Twenty years ago, the fall of the Berlin Wall promised great hope that Cold
War divides would vanish, ushering in a new era of peace and security based on
what Mikhail Gorbachev called a “common European home” and George H.W. Bush
called a “Europe whole and free.”
Over the intervening years this moment never arrived, but neither has the hope
died. This month, the three of us will launch an international commission to
build the intellectual framework for an inclusive transatlantic security system
for the 21st century – the Euro-Atlantic Security Initiative (EASI) – devised
and formed by the Carnegie Endowment for International Peace.
The events of 1989, stunning and wondrous as they still seem, remind us of how
much remains undone, and how important it is to bring fresh thinking to the
core questions: What does European security mean in our day? What are the key
challenges to it? How can existing structures, principles, and institutions be
reconciled and strengthened to meet these challenges? What must be added or
changed? Nested within these fundamental questions are the many common perils facing
all of our countries – from the spread of weapons of mass destruction to the
instability created by the unresolved conflicts that dot the continent; from
the threat of terrorism to the uncertainties of climate change and the
frictions surrounding the stable supply of energy.
These are not questions for tomorrow. Unaddressed they virtually guarantee
that the core tension between Russia
and the West will remain – and constantly at risk of worsening. The
uncertainties surrounding Europe’s unfinished security agenda – uncertainties
sharply focused by the events of the last two years – not only leave important
parts of Europe insecure and capable of generating trouble for all, but they
seriously impede progress on the day’s most urgent problems.
There will be less success in controlling, let alone eliminating nuclear
weapons, if either Russia
or key NATO states are on edge over security arrangements in this crucial
region. Progress on climate change will be slow unless those countries most
important to a solution have a broad stake in cooperation. Co-operation in
dealing with the turbulent areas of the world has slim prospects, if
co-operation does not prevail in the case of Europe’s
own trouble spots. And the list goes on.
To address these questions afresh, in the hope of finding substantial common
ground, the commission will look comprehensively at the full range of security
challenges facing our countries, assess the capacity of existing institutions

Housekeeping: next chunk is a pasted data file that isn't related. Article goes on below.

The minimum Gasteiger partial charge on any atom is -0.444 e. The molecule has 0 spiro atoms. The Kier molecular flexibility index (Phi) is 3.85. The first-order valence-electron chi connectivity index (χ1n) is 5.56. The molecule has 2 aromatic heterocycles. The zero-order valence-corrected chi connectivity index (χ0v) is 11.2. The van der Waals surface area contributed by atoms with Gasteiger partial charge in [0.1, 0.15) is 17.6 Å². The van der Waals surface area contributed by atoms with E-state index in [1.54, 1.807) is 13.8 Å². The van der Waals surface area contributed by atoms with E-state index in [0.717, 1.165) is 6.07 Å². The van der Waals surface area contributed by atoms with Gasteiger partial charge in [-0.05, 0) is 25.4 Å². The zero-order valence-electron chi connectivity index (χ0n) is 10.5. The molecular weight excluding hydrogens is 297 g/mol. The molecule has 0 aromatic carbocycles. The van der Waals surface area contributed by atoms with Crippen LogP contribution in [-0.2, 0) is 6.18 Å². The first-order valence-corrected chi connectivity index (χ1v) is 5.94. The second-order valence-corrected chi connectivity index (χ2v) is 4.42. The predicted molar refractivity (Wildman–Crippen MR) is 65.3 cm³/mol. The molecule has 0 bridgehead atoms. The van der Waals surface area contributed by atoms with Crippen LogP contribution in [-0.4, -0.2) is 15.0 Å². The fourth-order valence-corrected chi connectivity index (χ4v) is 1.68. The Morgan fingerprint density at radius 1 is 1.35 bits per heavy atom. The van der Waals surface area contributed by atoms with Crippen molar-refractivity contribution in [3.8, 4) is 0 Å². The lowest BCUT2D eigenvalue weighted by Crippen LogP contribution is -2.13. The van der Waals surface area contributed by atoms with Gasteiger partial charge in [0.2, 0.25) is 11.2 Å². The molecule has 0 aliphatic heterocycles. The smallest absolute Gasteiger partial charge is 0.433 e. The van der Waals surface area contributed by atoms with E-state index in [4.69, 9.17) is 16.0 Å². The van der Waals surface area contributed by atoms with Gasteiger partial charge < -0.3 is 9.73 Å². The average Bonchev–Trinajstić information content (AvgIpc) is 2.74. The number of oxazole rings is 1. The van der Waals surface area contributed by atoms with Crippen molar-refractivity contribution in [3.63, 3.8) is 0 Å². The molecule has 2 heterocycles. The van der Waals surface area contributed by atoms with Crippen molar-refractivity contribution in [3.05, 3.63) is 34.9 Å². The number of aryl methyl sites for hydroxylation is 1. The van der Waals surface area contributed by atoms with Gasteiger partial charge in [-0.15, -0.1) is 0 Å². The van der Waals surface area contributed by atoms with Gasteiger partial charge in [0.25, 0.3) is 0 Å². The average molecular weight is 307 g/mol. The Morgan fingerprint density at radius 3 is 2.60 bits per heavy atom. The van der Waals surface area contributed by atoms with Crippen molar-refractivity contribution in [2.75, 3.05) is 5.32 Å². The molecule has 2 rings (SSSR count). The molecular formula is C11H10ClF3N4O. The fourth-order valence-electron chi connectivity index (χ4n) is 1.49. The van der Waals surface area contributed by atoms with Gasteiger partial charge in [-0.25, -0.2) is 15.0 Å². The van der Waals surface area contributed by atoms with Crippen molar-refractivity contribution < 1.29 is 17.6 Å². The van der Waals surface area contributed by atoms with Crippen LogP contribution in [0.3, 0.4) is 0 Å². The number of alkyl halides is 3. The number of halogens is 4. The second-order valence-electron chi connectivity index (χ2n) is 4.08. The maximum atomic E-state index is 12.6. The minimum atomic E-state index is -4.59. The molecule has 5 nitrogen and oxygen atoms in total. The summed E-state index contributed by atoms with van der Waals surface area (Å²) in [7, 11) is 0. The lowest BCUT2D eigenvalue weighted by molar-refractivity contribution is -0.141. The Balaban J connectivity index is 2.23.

to cope with them, and recommend steps by which the great swathe of nations
from the Atlantic to the Urals could be transformed into a genuinely common
security space. The aim must be a community of nations where all generally
agree on the security threats they confront, believe co-operation is crucial in
coping with them, and work seriously to overcome the obstacles to it.
We know this will not be easy. The security challenges facing our countries are
many, diverse, and difficult, and our differences in defining and addressing
them are considerable. The accumulation of past disappointments, enduring
suspicions, and damaging misperceptions weighs heavily. Thinking small,
however, will get us nowhere. Hence, without losing sight of Europe’s
realities, we intend to approach the task by conceiving of security broadly: a
domain encompassing not only the traditional threats to national peace of mind,
but new sources of unease, including energy and environmental insecurity.
Determining how these new and old threats relate to one another, and then how
best to integrate the response to them stands as a key challenge for the
The starting points
Our starting points, we well understand, are the hard, unanswered questions
of the moment: What is the path to greater security for those countries
standing outside the continent’s existing security institutions? How can
tension-filled relationships, such as that between Russia
be eased and set on a more constructive course? What could be the elements of a
more comprehensive European security architecture? And how can Europe’s
existing institutional framework including NATO and the OSCE as well as more
recently created organizations, such as the Collective Security Treaty
Organisation, be enhanced to deal more effectively with the immediate threats
of nuclear proliferation, terrorism, the conflict over resources, the flow of
narcotics, duelling pipeline projects, and the tattered state of conventional
We do not pretend to be able to answer all of these questions, so we are all
the more eager to co-operate with others who intend to address various elements
of this formidable agenda. Nor do we start from the assumption that an improved
security environment in Europe can or should
be predicated on a major recasting of institutions, including the European
Union and NATO. But we are convinced that we will all benefit if our nations
can find ways to give traditional forms of security cooperation the added
underpinning of a vibrant common economic space, across which goods and
services, including oil and gas, capital, people, and ideas, can freely flow.
Igor Ivanov was Russia’s foreign minister from 1998
to 2004, Sam Nunn was chairman of the US
Senate’s Armed Services Committee from 1986 to 1995, and Wolfgang
Ischinger was Germany’s deputy foreign minister from 1988 to
2001 and its ambassador to the US from 2001 to 2006 and is an ECFR council member.
This piece was first published in European Voice.
The European Council on Foreign Relations does not take collective positions. ECFR publications only represent the views of its individual authors.